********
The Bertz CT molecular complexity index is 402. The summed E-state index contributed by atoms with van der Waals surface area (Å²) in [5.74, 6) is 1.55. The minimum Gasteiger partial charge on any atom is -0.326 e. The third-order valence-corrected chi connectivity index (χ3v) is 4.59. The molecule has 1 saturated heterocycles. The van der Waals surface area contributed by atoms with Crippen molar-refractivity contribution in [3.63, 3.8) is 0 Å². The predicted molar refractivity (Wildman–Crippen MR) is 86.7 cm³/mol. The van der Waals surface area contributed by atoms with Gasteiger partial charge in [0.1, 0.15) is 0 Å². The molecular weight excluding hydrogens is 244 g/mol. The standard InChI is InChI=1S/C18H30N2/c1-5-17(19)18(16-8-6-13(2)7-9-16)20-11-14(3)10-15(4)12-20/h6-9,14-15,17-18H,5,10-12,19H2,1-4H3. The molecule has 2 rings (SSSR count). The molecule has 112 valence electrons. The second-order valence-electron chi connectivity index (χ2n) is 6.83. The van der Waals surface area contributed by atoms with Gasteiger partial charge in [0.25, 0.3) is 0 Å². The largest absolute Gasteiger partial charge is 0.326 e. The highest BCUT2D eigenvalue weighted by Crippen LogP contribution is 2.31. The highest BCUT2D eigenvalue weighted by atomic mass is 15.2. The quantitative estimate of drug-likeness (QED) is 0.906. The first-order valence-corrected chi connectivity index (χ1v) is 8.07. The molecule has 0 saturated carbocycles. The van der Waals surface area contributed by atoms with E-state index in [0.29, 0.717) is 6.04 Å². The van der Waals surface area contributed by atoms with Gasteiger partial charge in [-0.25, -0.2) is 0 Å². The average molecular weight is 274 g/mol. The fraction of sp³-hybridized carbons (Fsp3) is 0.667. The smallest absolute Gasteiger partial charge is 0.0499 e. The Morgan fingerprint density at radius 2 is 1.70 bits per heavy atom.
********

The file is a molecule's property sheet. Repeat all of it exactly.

The Bertz CT molecular complexity index is 402. The summed E-state index contributed by atoms with van der Waals surface area (Å²) in [5.74, 6) is 1.55. The minimum Gasteiger partial charge on any atom is -0.326 e. The third-order valence-corrected chi connectivity index (χ3v) is 4.59. The molecule has 1 saturated heterocycles. The van der Waals surface area contributed by atoms with Crippen molar-refractivity contribution in [3.63, 3.8) is 0 Å². The predicted molar refractivity (Wildman–Crippen MR) is 86.7 cm³/mol. The van der Waals surface area contributed by atoms with Gasteiger partial charge in [0.1, 0.15) is 0 Å². The molecular weight excluding hydrogens is 244 g/mol. The standard InChI is InChI=1S/C18H30N2/c1-5-17(19)18(16-8-6-13(2)7-9-16)20-11-14(3)10-15(4)12-20/h6-9,14-15,17-18H,5,10-12,19H2,1-4H3. The molecule has 2 rings (SSSR count). The molecule has 112 valence electrons. The second-order valence-electron chi connectivity index (χ2n) is 6.83. The van der Waals surface area contributed by atoms with Gasteiger partial charge in [0.25, 0.3) is 0 Å². The largest absolute Gasteiger partial charge is 0.326 e. The highest BCUT2D eigenvalue weighted by Crippen LogP contribution is 2.31. The highest BCUT2D eigenvalue weighted by atomic mass is 15.2. The quantitative estimate of drug-likeness (QED) is 0.906. The first-order valence-corrected chi connectivity index (χ1v) is 8.07. The molecule has 0 saturated carbocycles. The van der Waals surface area contributed by atoms with E-state index in [0.29, 0.717) is 6.04 Å². The van der Waals surface area contributed by atoms with Gasteiger partial charge in [-0.25, -0.2) is 0 Å². The average molecular weight is 274 g/mol. The fraction of sp³-hybridized carbons (Fsp3) is 0.667. The smallest absolute Gasteiger partial charge is 0.0499 e. The Morgan fingerprint density at radius 2 is 1.70 bits per heavy atom.